On December 17, 1994, at 1440 mountain standard time, the pilot of a Maule MX-7-235, N101ZA, was unable to maintain directional control of the airplane during the landing roll and impacted a snow bank at the Heber City Airport, Heber City, Utah. The airplane was substantially damaged. The private pilot and his two passengers were not injured. Visual meteorological conditions prevailed and a flight plan was not filed. The personal flight departed Salt Lake City, Utah, on December 17, 1994, at 1330, and was conducted under 14 CFR 91.

In a written statement, the pilot reported that during the first touch-and-go, the airplane landed in a three point attitude approximately 10 knots above stall speed. The pilot noted "some tail wheel shimmy, but not unusual from shimmy experience on previous landings during other flights." The airplane took off and the pilot stated that during the second touch-and-go, the airplane touched down at 50 knots and rolled approximately 200 feet when the airplane suddenly veered to the right. The pilot tried to correct with left rudder control, however, the airplane continued to the right and collided with a snow bank along side the runway. The airplane travelled several feet in the snow before nosing over.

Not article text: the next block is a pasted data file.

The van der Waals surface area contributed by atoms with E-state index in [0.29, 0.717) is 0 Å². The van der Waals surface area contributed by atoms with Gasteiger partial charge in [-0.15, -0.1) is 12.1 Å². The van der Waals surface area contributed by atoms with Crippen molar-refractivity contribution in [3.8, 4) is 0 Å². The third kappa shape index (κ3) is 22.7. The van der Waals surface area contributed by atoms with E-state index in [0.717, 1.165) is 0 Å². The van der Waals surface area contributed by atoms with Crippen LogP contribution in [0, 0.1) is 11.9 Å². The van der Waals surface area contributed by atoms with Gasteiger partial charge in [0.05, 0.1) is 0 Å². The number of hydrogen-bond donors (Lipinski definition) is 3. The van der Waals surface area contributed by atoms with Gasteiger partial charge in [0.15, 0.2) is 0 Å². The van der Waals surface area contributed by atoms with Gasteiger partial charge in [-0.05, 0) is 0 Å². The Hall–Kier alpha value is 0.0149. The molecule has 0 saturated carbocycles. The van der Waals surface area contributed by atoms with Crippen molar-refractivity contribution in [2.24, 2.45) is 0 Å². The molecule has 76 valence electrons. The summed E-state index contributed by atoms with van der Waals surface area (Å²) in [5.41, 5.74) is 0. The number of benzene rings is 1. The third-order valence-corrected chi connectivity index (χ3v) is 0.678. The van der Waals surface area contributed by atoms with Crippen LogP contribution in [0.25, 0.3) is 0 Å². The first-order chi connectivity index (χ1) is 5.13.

A Federal Aviation Administration Inspector from the Salt Lake City, Utah, Flight Standards District Office, inspected the tail wheel assembly and found that the left side cable/spring which connects the lower rudder tail steering horn arm and the control arm on top of the tail wheel assembly was disconnected. A connection clip was found sprung to the open position which resulted in the disconnection of the cable/spring.

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